Map of life expectancy at birth from Global Education Project.

Friday, August 05, 2005

Manufacturing Consent

There are a few things I could talk about regarding the previous post, but it turns out from the comments that the subject I had planned on discussing is exactly the right one. Indeed, the basic facts of the story are, apparently, sufficiently contrary to expectations that some people misread them. So here is a clear statement of the story.

The doctors did not tell me that they thought I might have acute appendicitis. They told me that I did have acute appendicitis, and that they were going to perform an appendectomy. That's a very common operation, I already knew plenty of people who had had it, and I expected to be in the hospital for two days and then back to my usual continual round of parties and entertainments, which is what they told me to expect. I signed a consent form which had general language about surgery. While it is true that if you read it literally, it basically gave them permission to do anything at all, including a lobotomy or a heart-lung transplant, I understood that I was signing it in order to consent to an appendectomy.

The discovery of the unexpected mass on the cecum, the decision to perform the hemicolectomy, the pathological examination of the excised tissue, the anastomosis (reconnection of the remaining intestinal tract) occurred while I was unconscious -- a state in which I remained for 7 hours. I only learned about these events after the fact.

So, what would truly informed consent have consisted of in this situation? They would have had to tell me that the condition most likely to produce the clinical signs they had observed was acute appendicitis. However, there are various conditions that can produce these symptoms, some more serious, others not. These included colon cancer, and right-sided diverticulitis. Most likely I would have a simple operation and be home soon, but conceivably I would have a more difficult course. Since they did not say that, it is literally the case that they lied to me.

Until the mid 20th Century, the generally accepted relationship between physicians and patients in the West was of a nature now characterized as "benevolent paternalism." The expertise and wisdom to choose the appropriate treatment of disease resided entirely with the physician. The patient's role was to trust the physician and to follow "doctor's orders" --a condition analogous to childish dependency.

Patients ordinarily could be said to have consented to treatment, if only because, as a practical matter, they had to physically submit to the surgeon's knife or swallow the doctor's potions. However, there was no expectation that the patient would be specifically informed about the physician's theory of the patient's disease state, the theoretical basis of the proposed remedy, possible adverse effects, or alternative treatments.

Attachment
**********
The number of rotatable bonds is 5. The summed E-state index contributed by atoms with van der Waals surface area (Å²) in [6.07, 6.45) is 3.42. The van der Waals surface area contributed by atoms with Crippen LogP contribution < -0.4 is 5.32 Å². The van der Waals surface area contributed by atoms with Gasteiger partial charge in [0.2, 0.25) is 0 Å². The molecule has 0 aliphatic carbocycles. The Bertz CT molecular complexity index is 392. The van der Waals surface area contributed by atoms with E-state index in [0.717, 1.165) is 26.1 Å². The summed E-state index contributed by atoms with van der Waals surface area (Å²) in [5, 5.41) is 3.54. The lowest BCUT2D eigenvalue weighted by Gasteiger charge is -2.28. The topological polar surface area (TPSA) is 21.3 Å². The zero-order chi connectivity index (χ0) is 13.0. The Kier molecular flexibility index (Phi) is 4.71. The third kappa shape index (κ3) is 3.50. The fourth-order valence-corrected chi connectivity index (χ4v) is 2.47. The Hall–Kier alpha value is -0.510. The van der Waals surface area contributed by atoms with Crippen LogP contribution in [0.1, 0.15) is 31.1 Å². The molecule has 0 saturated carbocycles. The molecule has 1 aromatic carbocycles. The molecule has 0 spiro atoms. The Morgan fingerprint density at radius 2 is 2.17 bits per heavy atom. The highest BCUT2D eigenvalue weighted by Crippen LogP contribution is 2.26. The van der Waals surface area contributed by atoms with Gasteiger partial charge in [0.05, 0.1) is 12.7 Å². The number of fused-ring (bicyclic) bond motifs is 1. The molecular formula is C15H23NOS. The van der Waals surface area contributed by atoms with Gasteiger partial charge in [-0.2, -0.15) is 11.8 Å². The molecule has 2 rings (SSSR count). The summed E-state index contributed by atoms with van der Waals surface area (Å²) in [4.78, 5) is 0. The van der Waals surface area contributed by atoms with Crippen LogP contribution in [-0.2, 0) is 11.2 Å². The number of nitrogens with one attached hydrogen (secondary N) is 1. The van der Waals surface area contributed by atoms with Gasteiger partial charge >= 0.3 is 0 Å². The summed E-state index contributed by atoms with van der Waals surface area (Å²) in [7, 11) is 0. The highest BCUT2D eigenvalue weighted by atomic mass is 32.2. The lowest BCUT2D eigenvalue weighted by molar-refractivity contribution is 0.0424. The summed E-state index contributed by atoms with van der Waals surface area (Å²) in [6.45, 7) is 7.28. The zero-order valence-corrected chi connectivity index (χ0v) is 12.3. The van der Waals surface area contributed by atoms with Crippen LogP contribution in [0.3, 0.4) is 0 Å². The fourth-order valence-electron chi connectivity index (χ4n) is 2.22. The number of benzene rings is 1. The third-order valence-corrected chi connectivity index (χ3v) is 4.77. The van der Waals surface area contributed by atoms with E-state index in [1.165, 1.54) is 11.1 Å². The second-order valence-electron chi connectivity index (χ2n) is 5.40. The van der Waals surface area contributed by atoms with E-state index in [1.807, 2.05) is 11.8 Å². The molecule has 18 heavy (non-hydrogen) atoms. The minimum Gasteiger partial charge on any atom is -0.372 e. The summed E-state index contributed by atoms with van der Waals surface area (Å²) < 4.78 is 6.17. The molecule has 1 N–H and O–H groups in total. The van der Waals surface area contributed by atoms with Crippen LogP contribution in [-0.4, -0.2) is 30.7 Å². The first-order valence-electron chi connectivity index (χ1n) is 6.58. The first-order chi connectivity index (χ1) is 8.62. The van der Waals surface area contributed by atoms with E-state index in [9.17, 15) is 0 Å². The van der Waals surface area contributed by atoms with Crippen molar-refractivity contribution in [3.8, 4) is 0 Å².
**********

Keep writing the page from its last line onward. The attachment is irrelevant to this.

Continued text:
This paradigm came into serious question after 1950, in connection with broad changes in social attitudes about hierarchy and personal autonomy, and the growing technical complexity of medicine, which, along with more effective treatments, brought increasing uncertainty and tradeoffs among risks and benefits.

Today, we all more or less implicitly believe in a model of medical decision making in which physicians and patients are partners. While physicians possess expertise about diseases and treatments, the patient is the expert on his or her own tolerance for pain and inconvenience, fear of disability or death, and other subjective factors essential to determining the consequences of a treatment choice for the patient's well-being. Doctors are supposed to tell us our diagnosis and prognosis, the risks and benefits of treatments, alternatives, and no treatment, tell us the truth, and invite and answer our questions.

But we all know that they don't. Psychiatrists have reported that they do not routinely disclose the side effects of neuroleptic (i.e., antipsychotic) medications to their patients. Most emergency department patients in one setting were found not to know that they had the right to make treatment decisions. Audiotapes of routine office visits have revealed that patients were rarely informed of the risks and benefits of proposed procedures. Many cancer patients who had undergone chemotherapy were found not to recall the nature of the procedure or the risks involved. Recently, it has been reported that the basic elements of informed decision making, even using the least stringent criteria, are absent from the majority of clinical decisions in a set of tape recorded general medical visits.

So why is this?

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